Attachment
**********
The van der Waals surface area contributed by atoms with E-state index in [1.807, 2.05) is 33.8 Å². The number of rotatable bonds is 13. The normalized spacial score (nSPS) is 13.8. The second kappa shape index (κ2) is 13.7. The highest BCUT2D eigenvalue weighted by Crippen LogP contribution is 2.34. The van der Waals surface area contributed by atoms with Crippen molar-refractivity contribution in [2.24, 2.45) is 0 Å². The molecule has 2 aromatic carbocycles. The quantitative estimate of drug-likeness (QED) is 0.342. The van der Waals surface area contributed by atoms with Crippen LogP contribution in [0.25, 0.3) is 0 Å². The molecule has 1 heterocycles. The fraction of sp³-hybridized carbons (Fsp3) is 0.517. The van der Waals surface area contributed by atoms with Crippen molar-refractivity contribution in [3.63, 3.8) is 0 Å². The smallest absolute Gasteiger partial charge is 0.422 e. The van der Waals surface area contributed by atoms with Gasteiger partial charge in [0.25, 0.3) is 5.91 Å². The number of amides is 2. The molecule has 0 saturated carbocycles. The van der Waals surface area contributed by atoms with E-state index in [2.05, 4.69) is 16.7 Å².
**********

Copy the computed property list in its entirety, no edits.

The van der Waals surface area contributed by atoms with E-state index in [1.807, 2.05) is 33.8 Å². The number of rotatable bonds is 13. The normalized spacial score (nSPS) is 13.8. The second kappa shape index (κ2) is 13.7. The highest BCUT2D eigenvalue weighted by Crippen LogP contribution is 2.34. The van der Waals surface area contributed by atoms with Crippen molar-refractivity contribution in [2.24, 2.45) is 0 Å². The molecule has 2 aromatic carbocycles. The quantitative estimate of drug-likeness (QED) is 0.342. The van der Waals surface area contributed by atoms with Crippen LogP contribution in [0.25, 0.3) is 0 Å². The molecule has 1 heterocycles. The fraction of sp³-hybridized carbons (Fsp3) is 0.517. The van der Waals surface area contributed by atoms with Crippen molar-refractivity contribution in [3.63, 3.8) is 0 Å². The smallest absolute Gasteiger partial charge is 0.422 e. The van der Waals surface area contributed by atoms with Gasteiger partial charge in [0.25, 0.3) is 5.91 Å². The number of amides is 2. The molecule has 0 saturated carbocycles. The van der Waals surface area contributed by atoms with E-state index in [2.05, 4.69) is 16.7 Å².